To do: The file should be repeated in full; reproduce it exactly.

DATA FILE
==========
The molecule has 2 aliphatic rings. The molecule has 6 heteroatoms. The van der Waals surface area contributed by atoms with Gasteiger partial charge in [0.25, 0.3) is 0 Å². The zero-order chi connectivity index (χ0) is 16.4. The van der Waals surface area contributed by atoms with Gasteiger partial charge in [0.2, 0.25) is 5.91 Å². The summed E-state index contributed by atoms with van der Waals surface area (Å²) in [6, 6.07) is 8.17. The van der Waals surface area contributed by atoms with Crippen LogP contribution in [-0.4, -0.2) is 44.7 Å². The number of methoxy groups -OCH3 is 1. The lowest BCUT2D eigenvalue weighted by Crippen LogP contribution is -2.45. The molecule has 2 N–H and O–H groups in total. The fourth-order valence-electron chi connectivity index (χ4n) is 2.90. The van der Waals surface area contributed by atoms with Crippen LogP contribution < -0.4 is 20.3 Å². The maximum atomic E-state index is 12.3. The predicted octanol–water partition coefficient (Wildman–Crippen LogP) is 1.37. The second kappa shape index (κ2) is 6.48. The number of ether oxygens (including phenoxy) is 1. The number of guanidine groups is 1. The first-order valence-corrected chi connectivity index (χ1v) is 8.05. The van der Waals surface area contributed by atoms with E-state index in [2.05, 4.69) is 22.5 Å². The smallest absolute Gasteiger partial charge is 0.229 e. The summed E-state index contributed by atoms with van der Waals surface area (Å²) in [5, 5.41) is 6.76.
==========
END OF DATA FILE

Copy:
The molecule has 2 aliphatic rings. The molecule has 6 heteroatoms. The van der Waals surface area contributed by atoms with Gasteiger partial charge in [0.25, 0.3) is 0 Å². The zero-order chi connectivity index (χ0) is 16.4. The van der Waals surface area contributed by atoms with Gasteiger partial charge in [0.2, 0.25) is 5.91 Å². The summed E-state index contributed by atoms with van der Waals surface area (Å²) in [6, 6.07) is 8.17. The van der Waals surface area contributed by atoms with Crippen LogP contribution in [-0.4, -0.2) is 44.7 Å². The number of methoxy groups -OCH3 is 1. The lowest BCUT2D eigenvalue weighted by Crippen LogP contribution is -2.45. The molecule has 2 N–H and O–H groups in total. The fourth-order valence-electron chi connectivity index (χ4n) is 2.90. The van der Waals surface area contributed by atoms with Crippen LogP contribution < -0.4 is 20.3 Å². The maximum atomic E-state index is 12.3. The predicted octanol–water partition coefficient (Wildman–Crippen LogP) is 1.37. The second kappa shape index (κ2) is 6.48. The number of ether oxygens (including phenoxy) is 1. The number of guanidine groups is 1. The first-order valence-corrected chi connectivity index (χ1v) is 8.05. The van der Waals surface area contributed by atoms with E-state index in [2.05, 4.69) is 22.5 Å². The smallest absolute Gasteiger partial charge is 0.229 e. The summed E-state index contributed by atoms with van der Waals surface area (Å²) in [5, 5.41) is 6.76.